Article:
print PRINT


Weeklies predict the outcome of the Lower House election

  • August 15, 2021
  • , Tokyo Shimbun , p. 21
  • JMH Translation

By Shinoda Hiroyuki, Editor in Chief of the monthly “Tsukuru”


Prime Minister Suga Yoshihide may have thought that the Olympics would give him a boost to win in the Lower House election, but the reality is different. The Cabinet approval rate has plunged. The weeklies Shukan Asahi and Shukan Bunshun featured articles predicting the outcome of the Lower House election to be held this fall.


The Aug. 20 and 27 double issue of the Shukan Asahi headlines the article “Prime Minister Suga’s ‘COVID-19 self-destruction’ will result in 63 seats lost.” Political journalist Kakutani Koichi and election planner Matsuda Kaoru each predicted winners and losers in all districts. Their predictions could be summarized as follows:


“Kakutani and Matsuda both predict huge losses for the Liberal Democratic Party (LDP). Kakutani predicts a loss of 41 seats, while Matsuda predicts a loss of 63 seats. They predicted a surprising outcome, that the LDP lose its sole majority.” Kakutani further commented that “the LDP may lose even more seats if the opposition parties win in closely contested districts.” The outcome hinges on whether the opposition parties can create a scheme of jointly supporting candidates.”


Shukan Bunshun’s Aug. 12 and 19 double issue features the article “Predictions of the Lower House election in all 289 districts.” The article concludes that “the LDP will lose its sole majority, the Constitutional Democratic Party of Japan (CDPJ) will not gain many seats, and Nippon Ishin no Kai (Ishin) will gain three times its current number of seats.” Political Publicity System Research Institute Director Kubota Masashi, who made the prediction, comments that “the number of LDP seats will decrease from 276 to 230, a loss of 46 seats. The LDP will lose its sole majority. Amid discontent for COVID-19 measures, Suga will lose support among LDP supporters.”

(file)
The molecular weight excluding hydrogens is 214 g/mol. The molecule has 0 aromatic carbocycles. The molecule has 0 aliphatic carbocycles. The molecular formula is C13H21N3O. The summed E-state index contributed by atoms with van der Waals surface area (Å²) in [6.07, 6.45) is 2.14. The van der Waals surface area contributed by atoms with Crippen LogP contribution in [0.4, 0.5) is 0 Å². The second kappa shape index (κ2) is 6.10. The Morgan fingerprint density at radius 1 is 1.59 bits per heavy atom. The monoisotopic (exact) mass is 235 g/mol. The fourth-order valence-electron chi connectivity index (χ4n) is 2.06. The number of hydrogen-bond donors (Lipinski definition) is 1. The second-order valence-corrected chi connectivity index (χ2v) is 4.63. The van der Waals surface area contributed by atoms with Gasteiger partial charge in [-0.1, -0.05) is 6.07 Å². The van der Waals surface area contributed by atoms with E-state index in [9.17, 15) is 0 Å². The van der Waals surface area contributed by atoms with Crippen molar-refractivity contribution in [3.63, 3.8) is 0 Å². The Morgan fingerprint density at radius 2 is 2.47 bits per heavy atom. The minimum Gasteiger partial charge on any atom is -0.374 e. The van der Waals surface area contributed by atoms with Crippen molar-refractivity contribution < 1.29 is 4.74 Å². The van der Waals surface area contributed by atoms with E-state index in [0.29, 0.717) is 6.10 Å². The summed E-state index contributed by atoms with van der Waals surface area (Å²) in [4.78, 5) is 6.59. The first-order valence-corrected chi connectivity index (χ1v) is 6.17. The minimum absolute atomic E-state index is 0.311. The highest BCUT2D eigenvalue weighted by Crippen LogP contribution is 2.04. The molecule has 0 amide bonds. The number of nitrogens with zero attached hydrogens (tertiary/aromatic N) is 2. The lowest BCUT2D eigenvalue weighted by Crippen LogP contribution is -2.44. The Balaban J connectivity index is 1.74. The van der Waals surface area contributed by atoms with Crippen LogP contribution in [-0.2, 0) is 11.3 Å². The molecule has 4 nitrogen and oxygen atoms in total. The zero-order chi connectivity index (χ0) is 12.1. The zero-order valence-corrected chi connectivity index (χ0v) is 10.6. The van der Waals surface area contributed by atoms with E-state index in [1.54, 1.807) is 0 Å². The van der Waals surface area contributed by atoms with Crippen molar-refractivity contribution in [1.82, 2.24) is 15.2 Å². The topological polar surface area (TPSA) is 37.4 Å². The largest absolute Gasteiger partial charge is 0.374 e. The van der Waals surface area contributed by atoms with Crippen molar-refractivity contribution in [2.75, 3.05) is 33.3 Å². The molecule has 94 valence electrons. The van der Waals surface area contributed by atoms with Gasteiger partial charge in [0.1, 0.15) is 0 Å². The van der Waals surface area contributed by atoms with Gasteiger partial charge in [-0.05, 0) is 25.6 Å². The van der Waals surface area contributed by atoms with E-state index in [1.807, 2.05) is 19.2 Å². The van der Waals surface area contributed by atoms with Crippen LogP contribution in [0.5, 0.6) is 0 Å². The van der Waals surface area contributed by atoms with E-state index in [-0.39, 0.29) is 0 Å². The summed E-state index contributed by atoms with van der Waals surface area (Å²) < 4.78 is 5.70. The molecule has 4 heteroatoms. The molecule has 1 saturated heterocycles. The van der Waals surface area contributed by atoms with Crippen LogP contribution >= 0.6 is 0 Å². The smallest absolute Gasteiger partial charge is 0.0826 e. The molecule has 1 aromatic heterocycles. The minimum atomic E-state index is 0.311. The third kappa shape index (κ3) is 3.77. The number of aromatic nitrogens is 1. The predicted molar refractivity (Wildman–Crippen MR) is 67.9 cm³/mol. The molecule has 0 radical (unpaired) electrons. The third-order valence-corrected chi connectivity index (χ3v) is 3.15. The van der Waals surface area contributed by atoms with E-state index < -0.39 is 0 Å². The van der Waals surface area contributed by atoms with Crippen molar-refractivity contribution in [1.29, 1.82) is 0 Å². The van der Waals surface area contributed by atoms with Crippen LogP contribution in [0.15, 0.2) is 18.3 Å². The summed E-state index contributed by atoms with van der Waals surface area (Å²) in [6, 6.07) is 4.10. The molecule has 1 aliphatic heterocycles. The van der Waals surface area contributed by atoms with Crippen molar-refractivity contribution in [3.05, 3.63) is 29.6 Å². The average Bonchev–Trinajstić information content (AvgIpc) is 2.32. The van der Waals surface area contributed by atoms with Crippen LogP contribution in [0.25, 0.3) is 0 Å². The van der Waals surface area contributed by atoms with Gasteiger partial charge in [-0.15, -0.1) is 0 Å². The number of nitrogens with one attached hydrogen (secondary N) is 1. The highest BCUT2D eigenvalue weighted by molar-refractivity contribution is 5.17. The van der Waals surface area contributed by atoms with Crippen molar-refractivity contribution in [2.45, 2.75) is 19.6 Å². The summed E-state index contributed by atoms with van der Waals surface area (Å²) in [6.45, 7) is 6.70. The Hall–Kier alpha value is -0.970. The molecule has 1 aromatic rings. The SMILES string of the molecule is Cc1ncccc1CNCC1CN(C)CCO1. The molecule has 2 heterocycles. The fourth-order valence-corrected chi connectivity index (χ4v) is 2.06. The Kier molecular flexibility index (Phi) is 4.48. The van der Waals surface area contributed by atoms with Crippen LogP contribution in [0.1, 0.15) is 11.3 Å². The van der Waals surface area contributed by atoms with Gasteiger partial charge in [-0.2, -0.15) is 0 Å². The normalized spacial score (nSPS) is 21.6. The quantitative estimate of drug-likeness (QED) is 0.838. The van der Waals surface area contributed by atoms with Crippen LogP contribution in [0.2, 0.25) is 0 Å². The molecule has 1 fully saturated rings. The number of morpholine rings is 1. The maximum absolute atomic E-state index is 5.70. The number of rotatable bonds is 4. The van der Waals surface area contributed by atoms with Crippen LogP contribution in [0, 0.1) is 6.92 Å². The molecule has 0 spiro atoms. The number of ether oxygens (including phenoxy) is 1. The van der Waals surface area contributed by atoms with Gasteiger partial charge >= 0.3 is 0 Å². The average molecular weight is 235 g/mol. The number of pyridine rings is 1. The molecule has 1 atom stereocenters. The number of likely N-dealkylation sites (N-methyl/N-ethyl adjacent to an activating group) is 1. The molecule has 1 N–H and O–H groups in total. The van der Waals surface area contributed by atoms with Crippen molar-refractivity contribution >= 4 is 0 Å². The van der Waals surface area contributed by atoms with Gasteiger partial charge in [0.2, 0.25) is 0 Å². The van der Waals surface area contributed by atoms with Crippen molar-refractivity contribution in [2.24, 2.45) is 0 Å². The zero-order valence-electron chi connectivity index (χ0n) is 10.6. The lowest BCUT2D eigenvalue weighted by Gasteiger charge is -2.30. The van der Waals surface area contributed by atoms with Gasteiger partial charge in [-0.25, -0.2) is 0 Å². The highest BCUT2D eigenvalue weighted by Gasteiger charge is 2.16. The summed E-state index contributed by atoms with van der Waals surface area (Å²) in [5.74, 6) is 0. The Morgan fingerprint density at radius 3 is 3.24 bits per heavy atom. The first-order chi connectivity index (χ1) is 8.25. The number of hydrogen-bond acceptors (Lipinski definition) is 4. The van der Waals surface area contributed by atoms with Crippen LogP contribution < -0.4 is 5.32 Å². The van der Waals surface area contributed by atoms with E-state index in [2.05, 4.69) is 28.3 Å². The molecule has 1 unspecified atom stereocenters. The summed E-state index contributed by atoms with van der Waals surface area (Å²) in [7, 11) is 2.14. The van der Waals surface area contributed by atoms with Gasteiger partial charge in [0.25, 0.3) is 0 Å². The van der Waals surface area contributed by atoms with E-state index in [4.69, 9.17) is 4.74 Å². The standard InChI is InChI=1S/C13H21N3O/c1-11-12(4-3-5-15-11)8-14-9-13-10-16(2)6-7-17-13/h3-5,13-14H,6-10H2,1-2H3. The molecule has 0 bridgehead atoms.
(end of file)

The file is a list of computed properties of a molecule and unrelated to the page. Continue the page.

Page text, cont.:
On the opposition parties, Kubota comments that “the opposition parties’ efforts to field joint candidates have not proceeded smoothly. If they can succeed in fielding more joint candidates, they may be able to gain more seats.”


Predictions of the results of the Lower House election depend on the predictor’s view of the current political landscape. The Aug. 16 and 23 double issue of AERA features a conversation between Ikegami Akira and Sato Masaru entitled “The post-Olympics shakedown.”


In the conversation, Sato says: “The current Suga administration has grown weaker in absolute terms. However, politics in general have grown weaker. The opposition parties have become far weaker than the administration, so it looks like the administration is relatively stronger.”


Sato’s comment is confusing at first. Sato’s point is that the Suga administration carries a certain paradox–that “it does not have many supporters, but keeps going.”


How the administration, or politics, turns out remains to be seen.

  • Ambassador
  • Ukraine
  • COVID-19
  • Trending Japan